Coconut Oil: Good, Bad, or Just Trendy?

Coconut oil has become an extremely popular cooking ingredient, and you can also find it used as a moisturizer, makeup remover, even hair conditioners. But is it good you? Though this substance certainly has many benefits, there are still some caveats to keep in mind.

Saturated Fat in Coconut Oil

Consuming too much saturated fat can increase the risk of heart disease and stroke. These fats are high in LDL cholesterol, also known as the “bad cholesterol” that hangs out in your bloodstream and clogs your arteries. Coconut oil is 90% saturated fat, while other common cooking oils and fats feature reduce amounts of saturated fat. For instance, butter is only 64% saturated fat, and solid lard or beef fat are only 40%. So, while delicious to many, coconut oil may not be the right substitute if you’re attempting to reduce saturated fat or cholesterol.

“I don’t recommend [coconut oil] for reducing cholesterol,” says Dr. Terry Layman, medical director for OurHealth MyClinics. He recommends olive oil as a better cooking substitute for reducing your intake saturated fat.

“Good” vs. “Bad” Cholesterol

Some proponents of coconut oil say that its high HDL cholesterol content, also known as the “good” cholesterol, offsets the risk presented by its high saturated fat content. In many situations, the higher your HDL levels, the better off you are. HDL cholesterol goes through the bloodstream and collects “bad” LDL cholesterol and transports it to the liver where it can be processed.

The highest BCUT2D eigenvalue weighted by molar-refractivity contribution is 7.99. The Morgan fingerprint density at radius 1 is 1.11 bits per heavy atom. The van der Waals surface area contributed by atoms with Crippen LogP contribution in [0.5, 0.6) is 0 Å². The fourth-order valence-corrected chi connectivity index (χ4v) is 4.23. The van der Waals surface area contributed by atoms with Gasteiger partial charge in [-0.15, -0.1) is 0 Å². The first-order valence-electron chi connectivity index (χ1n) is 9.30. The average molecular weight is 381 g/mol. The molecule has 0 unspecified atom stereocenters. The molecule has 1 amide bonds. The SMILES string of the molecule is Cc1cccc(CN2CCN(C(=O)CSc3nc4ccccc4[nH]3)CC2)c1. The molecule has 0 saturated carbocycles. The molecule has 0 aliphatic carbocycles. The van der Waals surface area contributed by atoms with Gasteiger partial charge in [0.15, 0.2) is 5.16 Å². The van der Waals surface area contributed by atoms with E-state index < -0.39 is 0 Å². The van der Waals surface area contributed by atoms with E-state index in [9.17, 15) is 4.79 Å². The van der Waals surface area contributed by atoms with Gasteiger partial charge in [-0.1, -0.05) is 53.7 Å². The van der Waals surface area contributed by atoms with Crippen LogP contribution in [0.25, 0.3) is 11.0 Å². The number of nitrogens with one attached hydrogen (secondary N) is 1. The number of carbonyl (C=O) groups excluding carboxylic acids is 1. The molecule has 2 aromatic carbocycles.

Coconut oil’s benefits and delicious flavor make it an ideal choice for many dishes. “If you like the way something tastes, and it doesn’t hurt you or your health, go for it,” Layman says.  But he emphasizes it’s important to make sure it’s enjoyed in moderation and to avoid taking too much stock in the purported wide-ranging health benefits of any one substance or ingredient.

Want proactive strategies for managing your cholesterol? OurHealth members have the option to meet with health coaches who can help set practical goals and provide strategies for positive lifestyle changes, including nutrition improvement, weight management, stress reduction, and more.

Members can schedule appointments through the OurHealth Portal, or by contacting our helpful Member Relations Team at 866-434-3255.